DISCIPLINE AND PUNISH: the flesh will be torn from his breasts, arms, thighs and calves with red-hot pincers, his right hand, holding the knife with which he committed the said parricide, burnt with sulphur, and, on those places where the flesh will be torn away poured molten lead, boiling oil, burning resin, wax and sulphur melted together and then his body drawn and quartered by four horses and his limbs and body consumed by fire, reduced to ashes (Foucault 1995, p2).
‘A new object made its appearance in the imaginary landscape of the Renaissance, and it was not long before it occupied a privileged place there, this was the Ship of Fools …’ history of madness foucault
Guattari Essay in chaosophy: ‘To have done with the massacre of the body’ : ‘I’ oppress myself inasmuch as ‘I’ is the product of a system of oppression that extends to all aspects of living.’ (Guattari 2009, p208)
‘others steal our mouths, our anuses, our genitals, our nerves, our guts, our arteries, in order to fashion parts and works in an ignoble mechanism of production which links capital, exploitation and family… we can no longer allow others to turn out mucous membranes, our skin, all our sensitive areas into occupied territory – territory controlled and regimented by others, to which we are forbidden access.’ (Guattari 2009, p209)
Foucault: discipline and punish: For Foucault the prisoner ‘is seen but he does not see; he is the object of information, never a subject in communication’ (Foucault 1995, p200).
Foucault said: ‘We should admit… that power produces knowledge (and not simply by encouraging it because it serves power or by applying it because it is useful); that power and knowledge directly imply one another; that there is no power relation without the correlative constitution of a field of knowledge, nor any knowledge that does not presuppose and constitute at the same time power relations’ (Foucault 1972, p 29). Foucault M. Archaeology of Knowledge. (trans.) A. M. Sheridan Smith. London: Tavistock; 1972
DISCIPLINE AND PUNISH: ‘It would be wrong to say that the soul is an illusion, or an ideological affect. On the contrary, it exists, it has a reality, it is produced permanently around, on, within, the body by the functioning of a power that is exercised on those punished – and, in a more general way, on those one supervises, trains and corrects, over madmen, children at home and at school, the colonized, over those who are stuck at a machine and supervised for the rest of their lives…. [born out of] methods of punishment, supervision and constraint … the soul is the effect and instrument of a political anatomy; the soul is the prison of the body.’ (Foucault 1995, p30)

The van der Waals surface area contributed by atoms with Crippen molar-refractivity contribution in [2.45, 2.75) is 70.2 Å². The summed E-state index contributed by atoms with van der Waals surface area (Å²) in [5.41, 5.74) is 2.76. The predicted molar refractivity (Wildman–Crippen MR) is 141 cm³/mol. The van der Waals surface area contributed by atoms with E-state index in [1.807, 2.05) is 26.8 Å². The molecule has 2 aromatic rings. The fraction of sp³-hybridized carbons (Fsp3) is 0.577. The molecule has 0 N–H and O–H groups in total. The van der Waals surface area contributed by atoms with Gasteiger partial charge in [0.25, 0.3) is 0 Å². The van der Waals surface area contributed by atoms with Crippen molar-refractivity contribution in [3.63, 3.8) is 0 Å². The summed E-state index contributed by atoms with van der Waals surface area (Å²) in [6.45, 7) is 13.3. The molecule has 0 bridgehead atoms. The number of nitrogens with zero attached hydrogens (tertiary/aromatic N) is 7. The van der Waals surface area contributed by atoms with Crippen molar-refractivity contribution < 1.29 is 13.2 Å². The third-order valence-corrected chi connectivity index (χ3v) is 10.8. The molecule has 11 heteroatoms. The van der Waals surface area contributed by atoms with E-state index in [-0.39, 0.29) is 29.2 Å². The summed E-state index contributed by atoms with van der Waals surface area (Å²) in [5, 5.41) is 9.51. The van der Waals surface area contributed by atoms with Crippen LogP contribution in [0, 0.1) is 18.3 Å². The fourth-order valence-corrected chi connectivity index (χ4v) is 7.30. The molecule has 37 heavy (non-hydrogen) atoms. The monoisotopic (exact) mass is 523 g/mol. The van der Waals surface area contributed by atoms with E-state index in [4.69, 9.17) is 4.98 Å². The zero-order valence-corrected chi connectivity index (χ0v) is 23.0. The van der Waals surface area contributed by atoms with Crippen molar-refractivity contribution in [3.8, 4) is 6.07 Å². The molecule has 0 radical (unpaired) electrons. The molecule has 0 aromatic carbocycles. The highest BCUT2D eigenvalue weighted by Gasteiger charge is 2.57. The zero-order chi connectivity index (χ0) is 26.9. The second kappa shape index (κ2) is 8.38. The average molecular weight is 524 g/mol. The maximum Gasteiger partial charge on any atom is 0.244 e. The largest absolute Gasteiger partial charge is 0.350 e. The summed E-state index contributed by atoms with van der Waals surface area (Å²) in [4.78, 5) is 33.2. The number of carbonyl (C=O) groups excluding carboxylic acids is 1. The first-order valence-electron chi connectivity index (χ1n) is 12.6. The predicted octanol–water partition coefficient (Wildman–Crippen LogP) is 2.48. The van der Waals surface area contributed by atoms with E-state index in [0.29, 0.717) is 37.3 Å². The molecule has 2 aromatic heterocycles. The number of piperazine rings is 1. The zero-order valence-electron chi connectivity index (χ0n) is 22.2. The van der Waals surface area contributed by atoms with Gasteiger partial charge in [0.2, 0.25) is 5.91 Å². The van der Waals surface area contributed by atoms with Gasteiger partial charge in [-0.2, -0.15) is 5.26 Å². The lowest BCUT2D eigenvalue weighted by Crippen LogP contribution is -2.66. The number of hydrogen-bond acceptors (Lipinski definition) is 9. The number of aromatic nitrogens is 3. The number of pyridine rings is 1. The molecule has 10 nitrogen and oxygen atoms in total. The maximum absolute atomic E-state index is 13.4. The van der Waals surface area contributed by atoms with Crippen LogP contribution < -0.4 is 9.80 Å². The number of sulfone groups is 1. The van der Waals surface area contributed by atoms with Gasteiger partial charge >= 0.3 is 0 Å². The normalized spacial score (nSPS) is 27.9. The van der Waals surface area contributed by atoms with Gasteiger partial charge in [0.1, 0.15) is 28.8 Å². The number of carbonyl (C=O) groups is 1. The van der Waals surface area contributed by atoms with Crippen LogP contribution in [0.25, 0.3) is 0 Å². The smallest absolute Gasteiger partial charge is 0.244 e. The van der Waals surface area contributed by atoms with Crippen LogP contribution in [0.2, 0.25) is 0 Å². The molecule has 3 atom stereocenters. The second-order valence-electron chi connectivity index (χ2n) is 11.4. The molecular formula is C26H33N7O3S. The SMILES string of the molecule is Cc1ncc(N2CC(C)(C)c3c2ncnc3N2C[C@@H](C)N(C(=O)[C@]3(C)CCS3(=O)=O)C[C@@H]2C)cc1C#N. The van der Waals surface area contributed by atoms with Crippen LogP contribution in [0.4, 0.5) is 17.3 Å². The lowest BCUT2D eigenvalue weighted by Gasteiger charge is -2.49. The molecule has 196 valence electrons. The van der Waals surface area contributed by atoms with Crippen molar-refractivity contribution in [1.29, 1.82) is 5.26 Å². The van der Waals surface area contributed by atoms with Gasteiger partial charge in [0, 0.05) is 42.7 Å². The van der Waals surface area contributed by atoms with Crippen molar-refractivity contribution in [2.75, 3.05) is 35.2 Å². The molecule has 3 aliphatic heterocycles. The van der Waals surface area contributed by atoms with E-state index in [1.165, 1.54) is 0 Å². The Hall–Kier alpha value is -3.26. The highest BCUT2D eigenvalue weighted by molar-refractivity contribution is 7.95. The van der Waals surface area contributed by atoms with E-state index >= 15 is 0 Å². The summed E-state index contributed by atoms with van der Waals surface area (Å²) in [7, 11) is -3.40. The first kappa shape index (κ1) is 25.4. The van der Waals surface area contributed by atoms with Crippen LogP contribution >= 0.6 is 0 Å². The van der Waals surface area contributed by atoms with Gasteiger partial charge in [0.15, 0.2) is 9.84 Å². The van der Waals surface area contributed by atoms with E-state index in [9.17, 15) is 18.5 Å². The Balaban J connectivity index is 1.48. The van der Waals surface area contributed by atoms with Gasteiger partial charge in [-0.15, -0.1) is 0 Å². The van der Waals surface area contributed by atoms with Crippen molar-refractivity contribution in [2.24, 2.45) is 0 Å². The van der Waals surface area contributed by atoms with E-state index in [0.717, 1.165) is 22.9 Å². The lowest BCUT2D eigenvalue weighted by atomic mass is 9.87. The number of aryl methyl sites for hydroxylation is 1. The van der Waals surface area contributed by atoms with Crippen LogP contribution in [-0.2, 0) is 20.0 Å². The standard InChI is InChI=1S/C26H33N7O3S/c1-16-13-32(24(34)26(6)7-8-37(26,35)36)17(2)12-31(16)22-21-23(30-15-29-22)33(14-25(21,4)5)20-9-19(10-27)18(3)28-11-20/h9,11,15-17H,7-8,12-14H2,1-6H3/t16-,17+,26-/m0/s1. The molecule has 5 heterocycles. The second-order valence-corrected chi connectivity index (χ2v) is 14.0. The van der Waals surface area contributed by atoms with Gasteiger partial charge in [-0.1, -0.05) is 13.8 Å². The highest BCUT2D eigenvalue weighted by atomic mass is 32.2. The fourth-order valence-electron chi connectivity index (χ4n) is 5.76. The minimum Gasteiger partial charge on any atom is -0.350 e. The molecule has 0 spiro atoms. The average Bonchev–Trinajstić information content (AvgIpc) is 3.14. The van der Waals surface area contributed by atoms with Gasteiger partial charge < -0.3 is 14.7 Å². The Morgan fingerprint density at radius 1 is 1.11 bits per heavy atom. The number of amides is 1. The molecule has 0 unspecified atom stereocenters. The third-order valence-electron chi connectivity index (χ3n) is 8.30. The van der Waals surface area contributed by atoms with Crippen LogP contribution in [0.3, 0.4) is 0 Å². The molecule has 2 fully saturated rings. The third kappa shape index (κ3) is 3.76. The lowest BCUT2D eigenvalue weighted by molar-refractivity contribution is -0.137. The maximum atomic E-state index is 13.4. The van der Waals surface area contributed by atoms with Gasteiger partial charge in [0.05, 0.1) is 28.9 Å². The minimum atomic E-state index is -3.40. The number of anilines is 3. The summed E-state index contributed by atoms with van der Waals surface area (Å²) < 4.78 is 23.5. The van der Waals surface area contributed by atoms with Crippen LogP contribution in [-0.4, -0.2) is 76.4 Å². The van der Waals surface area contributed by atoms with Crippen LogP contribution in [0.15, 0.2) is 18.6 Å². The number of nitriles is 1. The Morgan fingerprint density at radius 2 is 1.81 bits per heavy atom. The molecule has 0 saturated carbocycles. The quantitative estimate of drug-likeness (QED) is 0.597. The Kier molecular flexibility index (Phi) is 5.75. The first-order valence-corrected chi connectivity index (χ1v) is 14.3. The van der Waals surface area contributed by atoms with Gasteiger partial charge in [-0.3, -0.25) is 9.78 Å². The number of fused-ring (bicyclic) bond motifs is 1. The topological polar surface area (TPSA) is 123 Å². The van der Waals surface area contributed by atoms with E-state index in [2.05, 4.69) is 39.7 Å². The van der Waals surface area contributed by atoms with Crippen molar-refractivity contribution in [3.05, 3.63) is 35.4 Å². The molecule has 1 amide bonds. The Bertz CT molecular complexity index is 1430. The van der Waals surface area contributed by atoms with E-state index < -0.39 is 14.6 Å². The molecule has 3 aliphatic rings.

DEHANE HETEROTOPIA AND THE CITY:
Koolhaas used the project to present his attitude towards architecture after visiting the site of the Berlin Wall. He claims that it was in that moment when he understood the power of architecture or rather its absence. He saw potential in the void following the length of the Berlin Wall; as he put it: ‘Where there is nothing everything is possible; where there is architecture, nothing (else) is possible’
OF OTHER SPACES: Foucault mentions that in such a city there was a ‘hierarchic ensemble of places; urban places and profane places; protected places and open, exposed places; urban places and rural places (all these concern the real life of men).’
OF OTHER SPACES: Heterotopias are spaces that exclude. They are ‘sacred’ or ‘forbidden’ spaces that present the negative attitude of the society towards events that they envelop. Rejected from the totality of public life they are places for ‘a state of crisis’,
LECTURES AT THE COLLEGE DU FRANCE: For Foucault: ‘Discipline (…) analyses and breaks down; it breaks down individuals, places, time, movements, actions, and operations. It breaks them down into components such that they can be seen, on the one hand, and modified on the other…’
Those events were, as Foucault put it, ‘[c]onflicts of conduct on the borders and edge of the political institution’.
 Foucault M. Of other spaces. Diacritics. Spring 1986. Vol. 16. No 1. p 22-27. p 22
 Ibid. p 24
 Ibid. p. 56-57
 Ibid. p 198